by Terry Bradley
What is causing stress in our gifted youth? What specific skills can educators and parents impart to help them manage their stress? Stress is a very real presence in all of our lives. It can be even more intense for the gifted because of the nature of giftedness. Specifically, gifted individuals have the tendency to be more sensitive, more intense, more introspective, and more emotional. Growing up gifted is a qualitatively different experience. This can manifest itself in the complex way a gifted individual “feels” and emotes when confronted with stressful situations.
According to Baum and Nicols, the top five stressors of all adolescents and teens are: school, family issues, relationships, time management, and expectations. Also on the list are stressors such as peer pressure, popularity, money issues, responsibilities, competition, self-doubt, wanting to fit in, and worrying about safety and violence. As if these aren’t enough issues for the typical teen to be concerned with, there are additional issues that, because of the nature of giftedness, can cause added stress in gifted adolescents and teens: overexcitabilities, asynchrony, higher expectations because of higher capability, lack of academic challenge, overscheduling themselves because they are good at so many things, perfectionism, difficulty finding true peers, and extreme concerns about justness and fairness. So, in addition to the typical stressors that all adolescents and teens experience, gifted individuals have in common an additional set of potential stress inducers. Consequently, on a continuum of stress inducers for all adolescents and teens, stress levels for the gifted have the potential to be higher, simply because there are more potential stress inducers.
Fortunately, Neihart’s research on risk and resilience in gifted children (2002, p.117) shows that gifted kids have many inherent qualities such as problem-solving ability, intellectual curiosity, concern about moral issues, sense of humor, and self-efficacy that may contribute to their resilience. This can certainly serve as a protective factor when dealing with a long list of potential stressors, which may also be seen as risk factors. As parents and educators, an important charge of ours is to “help keep a gifted child on the developmental trajectory for positive outcomes.” (Neihart, 2002, p. 116) Educating our youth about stress management skills can be an important link in the supportive scaffolding that will enable them to cope more effectively.
Baum and Nicols identified five areas in which stress manifests itself outwardly in stressed out kids:
- Physiological – headaches, stomachaches, nervousness, insomnia
- Emotional – excessive crying, lashing out, hostility, anger, violence
- Relational – conflicts with family and friends, withdrawal from others
- Mental – anxiety, panic, confusion, feeling threatened or frightened, apathy
- Spiritual – submission, no way out, helplessness
Virtually everyone has, at some point or another, personally experienced some of the above manifestations of stress. Experienced in moderation these are manageable and even expected. However, too much of any of these feelings, especially over an extended period of time, can be a problem. Extreme symptoms of stress can lead to conditions such as ulcers, nervous twitches, hair loss, migraines, relationship failures, drug abuse, heart disorders, weight problems, eating disorders, depression, and suicide. As concerned educators and parents of adolescents and teens, we certainly don’t want their symptoms of stress to escalate and become extreme, to the point of severe health disorders, dependence on medication, substance abuse, or desolation. This is why we must teach children to manage and control their stress in order to prevent it from becoming overwhelming and a painful burden for them.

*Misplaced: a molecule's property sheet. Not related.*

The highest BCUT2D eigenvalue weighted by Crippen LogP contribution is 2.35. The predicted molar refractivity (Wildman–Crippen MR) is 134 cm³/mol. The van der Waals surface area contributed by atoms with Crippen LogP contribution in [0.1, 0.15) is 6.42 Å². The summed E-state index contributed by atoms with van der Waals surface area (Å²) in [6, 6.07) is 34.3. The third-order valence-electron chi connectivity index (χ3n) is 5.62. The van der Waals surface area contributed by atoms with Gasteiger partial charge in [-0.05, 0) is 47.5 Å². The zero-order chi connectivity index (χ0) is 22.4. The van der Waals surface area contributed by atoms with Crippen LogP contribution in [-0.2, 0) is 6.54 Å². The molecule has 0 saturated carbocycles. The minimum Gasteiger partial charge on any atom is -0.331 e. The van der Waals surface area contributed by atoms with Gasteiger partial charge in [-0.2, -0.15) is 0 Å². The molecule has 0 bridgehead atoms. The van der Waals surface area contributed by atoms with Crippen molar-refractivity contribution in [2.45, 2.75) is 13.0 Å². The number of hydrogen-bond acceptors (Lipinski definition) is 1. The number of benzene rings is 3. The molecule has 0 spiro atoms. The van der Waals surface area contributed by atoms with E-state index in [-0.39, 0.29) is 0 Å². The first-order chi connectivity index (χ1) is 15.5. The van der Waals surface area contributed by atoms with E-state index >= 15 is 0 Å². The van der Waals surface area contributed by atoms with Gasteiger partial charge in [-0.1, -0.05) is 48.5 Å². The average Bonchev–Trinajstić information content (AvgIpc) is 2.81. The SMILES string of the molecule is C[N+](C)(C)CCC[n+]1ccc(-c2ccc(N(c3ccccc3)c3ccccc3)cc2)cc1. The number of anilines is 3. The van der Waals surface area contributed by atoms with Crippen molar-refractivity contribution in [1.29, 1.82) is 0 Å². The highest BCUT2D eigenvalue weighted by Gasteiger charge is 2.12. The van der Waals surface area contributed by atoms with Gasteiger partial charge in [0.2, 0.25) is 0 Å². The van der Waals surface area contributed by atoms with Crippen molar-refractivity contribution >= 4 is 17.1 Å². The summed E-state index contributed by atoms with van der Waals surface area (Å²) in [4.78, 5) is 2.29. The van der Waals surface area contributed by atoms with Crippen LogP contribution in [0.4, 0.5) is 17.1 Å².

It is highly important that educators and parents acknowledge the added complexity of stress in gifted individuals and specifically teach these adolescents some stress management skills to combat stress. For example, think for a moment about the concept of manners. As parents, we have to actively model and teach our children about using appropriate manners in different situations and scenarios. They generally don’t just inherit the awareness of proper social conventions. This same philosophy needs to be applied to teaching the skills of dealing with stress. Like manners, handling stress is a learned skill that needs to be taught and modeled. Though children are often told to “chill out,” they are seldom instructed how to actually do it. How can we expect them to successfully go about “chilling out” if we haven’t taught them what the tactics are for doing so?
A good place to begin is by utilizing ourselves as models. If we, as adults, call attention to and acknowledge our own stress, we can then explain to our children and students what specific strategies we are implementing in order to manage it and deal with it. This is a perfect illustration of teaching through example. We are giving them more tools for their toolbox. By acknowledging and calling attention to the fact that we are feeling stress, which is a universal emotion, we are also making it less taboo by “normalizing it.”
We have all experienced the negative feelings associated with stress, but a healthy dose of stress can actually go a long way in inspiring us to perform at our highest level of ability, propel us into action, and provide an emotional gauge of how important something is to us. Highly stressful situations are generally areas of great importance to us that demand our attention. Examples might be a performance, a deadline, a test, an important gathering of significant others, an overabundance of work piling up on our desk, friends/relatives pressuring us into doing something we’ve been putting off. We all feel stress, but as basic a human behavioral response as it is, many of us try to hide the fact that we are feeling stress from our children. Why is this? It could be that we don’t want to burden them, or we don’t want them to think we can’t handle it, or we feel it’s too personal an experience. If our reaction is to ignore it or allow it to consume us, that is what our children see as a viable response to stress. If they see us reach for a glass of wine or a bowl of ice cream saying, “I need to unwind” or “I need a pick-me-up”, they may internalize these responses as practical ways to cope with stress.